Full disclosure – I’m only about a third of the way through this book, but already there are some rich gems. One example is where Mr. Schleske describes how a good luthier is focused on bringing the best sound out of the wood presented to him (pp. 96-101). Since all wood has its own unique pattern and grain, turns and imperfections, the luthier must carve the wood by working alongside its uniqueness, despite its imperfections. Rather than try to impose a “perfect” pattern over the wood—he calls this construction— the luthier must shift with the grain, the bends of the fibres, in a way that “the wood has its say in [the] co-creation”, and this way “justify” the wood, draw out its best sound—this he calls creation.


Then he goes on to make the parallel to our own lives:

“What moves me is the idea that God has the heart of an artist, who does not force reality into submission by bending and breaking and going against the grain. The thought of seeing every person, ourselves included, as a unique work of art in progress, an ever-changing and matchless expression of God, changes everything.”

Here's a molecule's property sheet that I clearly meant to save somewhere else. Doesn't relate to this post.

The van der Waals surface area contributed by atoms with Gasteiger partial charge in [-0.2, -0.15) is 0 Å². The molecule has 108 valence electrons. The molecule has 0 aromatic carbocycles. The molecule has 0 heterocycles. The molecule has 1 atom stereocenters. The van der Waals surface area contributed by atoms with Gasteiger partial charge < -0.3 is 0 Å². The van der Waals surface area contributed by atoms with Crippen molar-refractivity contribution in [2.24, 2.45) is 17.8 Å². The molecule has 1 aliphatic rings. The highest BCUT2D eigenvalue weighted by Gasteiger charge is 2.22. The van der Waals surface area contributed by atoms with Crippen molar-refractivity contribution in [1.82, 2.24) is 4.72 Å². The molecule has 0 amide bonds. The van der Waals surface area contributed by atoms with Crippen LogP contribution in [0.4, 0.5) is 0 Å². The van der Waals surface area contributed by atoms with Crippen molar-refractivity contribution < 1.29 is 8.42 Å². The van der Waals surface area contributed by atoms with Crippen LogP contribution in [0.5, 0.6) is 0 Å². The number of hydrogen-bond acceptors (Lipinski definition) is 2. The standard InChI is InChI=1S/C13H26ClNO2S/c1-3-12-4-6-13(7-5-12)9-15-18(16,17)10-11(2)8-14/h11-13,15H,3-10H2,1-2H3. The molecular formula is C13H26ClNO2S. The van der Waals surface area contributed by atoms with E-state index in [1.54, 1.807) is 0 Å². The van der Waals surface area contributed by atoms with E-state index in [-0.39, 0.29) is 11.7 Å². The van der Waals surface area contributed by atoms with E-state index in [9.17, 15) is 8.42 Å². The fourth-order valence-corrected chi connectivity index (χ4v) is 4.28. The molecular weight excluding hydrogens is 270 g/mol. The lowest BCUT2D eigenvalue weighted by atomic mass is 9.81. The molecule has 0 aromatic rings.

Liz Prette

In the fall, I read The Book of Form & Emptiness by Ruth Ozeki which, in its simplest form, is a fiction about grief, loss, poverty, mental health, love and friendship. Ozeki brilliantly creates complex characters and a plot that engages everything from philosophy to climate change, from the wisdom of holding possessions lightly to holding hope for deep pain. I loved it for “its ability to carefully celebrate difference, not patronizing dysfunction” (the Guardian- M. John Harrison). These hurting relationships are woven together with a beauty that is real, yet so often is hard to reach in our world, and it finishes with a truthful ending that holds the tensions of life.